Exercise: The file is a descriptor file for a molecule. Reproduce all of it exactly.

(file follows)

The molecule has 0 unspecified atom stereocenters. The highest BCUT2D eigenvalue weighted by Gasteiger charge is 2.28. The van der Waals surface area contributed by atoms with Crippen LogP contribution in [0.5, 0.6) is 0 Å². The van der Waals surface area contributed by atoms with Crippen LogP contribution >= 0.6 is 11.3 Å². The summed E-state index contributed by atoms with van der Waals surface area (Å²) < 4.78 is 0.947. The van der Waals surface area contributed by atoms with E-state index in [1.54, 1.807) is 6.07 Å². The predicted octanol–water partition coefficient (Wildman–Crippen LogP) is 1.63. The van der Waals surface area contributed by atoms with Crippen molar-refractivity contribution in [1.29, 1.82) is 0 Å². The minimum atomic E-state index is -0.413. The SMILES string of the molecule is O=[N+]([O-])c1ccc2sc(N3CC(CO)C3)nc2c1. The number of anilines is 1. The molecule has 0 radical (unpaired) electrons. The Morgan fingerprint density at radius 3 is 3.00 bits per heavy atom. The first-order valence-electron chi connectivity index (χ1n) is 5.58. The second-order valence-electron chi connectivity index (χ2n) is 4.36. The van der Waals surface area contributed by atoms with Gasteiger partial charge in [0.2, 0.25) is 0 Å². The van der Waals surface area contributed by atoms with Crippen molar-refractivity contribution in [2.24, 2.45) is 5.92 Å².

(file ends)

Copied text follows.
The molecule has 0 unspecified atom stereocenters. The highest BCUT2D eigenvalue weighted by Gasteiger charge is 2.28. The van der Waals surface area contributed by atoms with Crippen LogP contribution in [0.5, 0.6) is 0 Å². The van der Waals surface area contributed by atoms with Crippen LogP contribution >= 0.6 is 11.3 Å². The summed E-state index contributed by atoms with van der Waals surface area (Å²) < 4.78 is 0.947. The van der Waals surface area contributed by atoms with E-state index in [1.54, 1.807) is 6.07 Å². The predicted octanol–water partition coefficient (Wildman–Crippen LogP) is 1.63. The van der Waals surface area contributed by atoms with Crippen molar-refractivity contribution in [1.29, 1.82) is 0 Å². The minimum atomic E-state index is -0.413. The SMILES string of the molecule is O=[N+]([O-])c1ccc2sc(N3CC(CO)C3)nc2c1. The number of anilines is 1. The molecule has 0 radical (unpaired) electrons. The Morgan fingerprint density at radius 3 is 3.00 bits per heavy atom. The first-order valence-electron chi connectivity index (χ1n) is 5.58. The second-order valence-electron chi connectivity index (χ2n) is 4.36. The van der Waals surface area contributed by atoms with Gasteiger partial charge in [0.2, 0.25) is 0 Å². The van der Waals surface area contributed by atoms with Crippen molar-refractivity contribution in [2.24, 2.45) is 5.92 Å².